Intensity of the game improved

There was just more energy throughout the game. Both teams played at a high tempo, and both usually do, but there was more drive, more enthusiasm and more direction with fans present. After being at plenty of games during the pandemic, the intensity was a lot lower without fans. 100 percent.


Fans get close-up experience

They got to hear Luke Ayling telling Leeds’ Jack Harrison to ‘slow the f*** down’ and walk when he was subbed off so they could have a breather. They got to hear Diego Llorente yelp in pain and then heckle him the rest of the game. Chelsea’s fans were allowed to interact with players, knowing the players could hear them very clearly, and it created a great atmosphere. They were so involved. You got the sense that the Leeds players didn’t mind being heckled, because at least fans were there to heckle them, but it did have an impact.


Home advantage returns

Even though it is only 2,000 fans, when they got on the back of an opposition player you sensed it got to them. Llorente and Raphinha went missing in the second half once the Chelsea fans had a go at them. Home advantage hasn’t been a thing during the pandemic period, but now it is. Fans roared on their players late in the game and they responded. Reece James stuck to his task and defended well, getting a huge ovation. It helped get Chelsea over the line. “They had an influence,” Marcelo Bielsa said when asked about the fans. They certainly did.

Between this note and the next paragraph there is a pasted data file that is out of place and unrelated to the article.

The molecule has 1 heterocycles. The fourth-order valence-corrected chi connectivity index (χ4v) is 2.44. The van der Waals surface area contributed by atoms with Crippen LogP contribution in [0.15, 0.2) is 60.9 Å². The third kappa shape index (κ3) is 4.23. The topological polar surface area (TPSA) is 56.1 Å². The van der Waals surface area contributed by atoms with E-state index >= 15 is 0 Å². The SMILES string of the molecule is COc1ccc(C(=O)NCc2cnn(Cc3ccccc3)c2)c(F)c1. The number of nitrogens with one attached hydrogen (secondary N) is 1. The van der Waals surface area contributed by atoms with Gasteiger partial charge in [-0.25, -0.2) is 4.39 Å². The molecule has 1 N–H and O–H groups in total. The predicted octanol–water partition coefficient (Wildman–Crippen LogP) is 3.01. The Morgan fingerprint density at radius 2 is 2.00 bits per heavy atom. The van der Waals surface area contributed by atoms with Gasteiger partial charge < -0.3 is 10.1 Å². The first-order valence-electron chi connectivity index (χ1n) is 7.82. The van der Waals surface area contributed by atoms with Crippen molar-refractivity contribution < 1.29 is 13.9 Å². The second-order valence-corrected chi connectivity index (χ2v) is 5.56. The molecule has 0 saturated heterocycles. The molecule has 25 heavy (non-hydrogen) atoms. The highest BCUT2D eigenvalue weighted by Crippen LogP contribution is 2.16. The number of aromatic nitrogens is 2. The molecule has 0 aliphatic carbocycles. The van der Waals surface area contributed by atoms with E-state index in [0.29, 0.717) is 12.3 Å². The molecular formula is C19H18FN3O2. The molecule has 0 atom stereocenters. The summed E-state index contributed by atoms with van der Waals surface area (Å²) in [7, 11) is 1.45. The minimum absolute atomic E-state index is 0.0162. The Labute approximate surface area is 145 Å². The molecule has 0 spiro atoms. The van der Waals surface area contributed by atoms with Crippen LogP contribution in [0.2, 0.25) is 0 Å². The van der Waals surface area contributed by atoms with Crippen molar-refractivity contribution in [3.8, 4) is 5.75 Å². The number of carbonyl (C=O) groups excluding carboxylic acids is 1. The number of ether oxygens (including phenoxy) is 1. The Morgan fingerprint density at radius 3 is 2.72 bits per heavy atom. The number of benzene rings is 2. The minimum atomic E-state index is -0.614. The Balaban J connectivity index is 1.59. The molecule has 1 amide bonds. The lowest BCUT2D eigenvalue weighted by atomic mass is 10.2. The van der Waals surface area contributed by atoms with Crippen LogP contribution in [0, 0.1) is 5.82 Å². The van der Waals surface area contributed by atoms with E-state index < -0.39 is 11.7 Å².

Hope has arrived for the future

For me, the Premier League fans return experiment worked so well in the stadium and in the streets outside that it is only a matter of time that regulations are further relaxed. If London is moved down from Tier 2 to Tier 1 restrictions by the UK government, 4,000 fans will be in attendance under their current rules. That would be easily doable. The Premier League and its clubs want up to 25-30 percent capacity at stadiums, and that may be a push but it could happen soon. Fans returning on this small scale provided hope that it can be done safely. Time will tell if that is the case, but precautions seemed to limit any real danger, and everyone enjoyed it.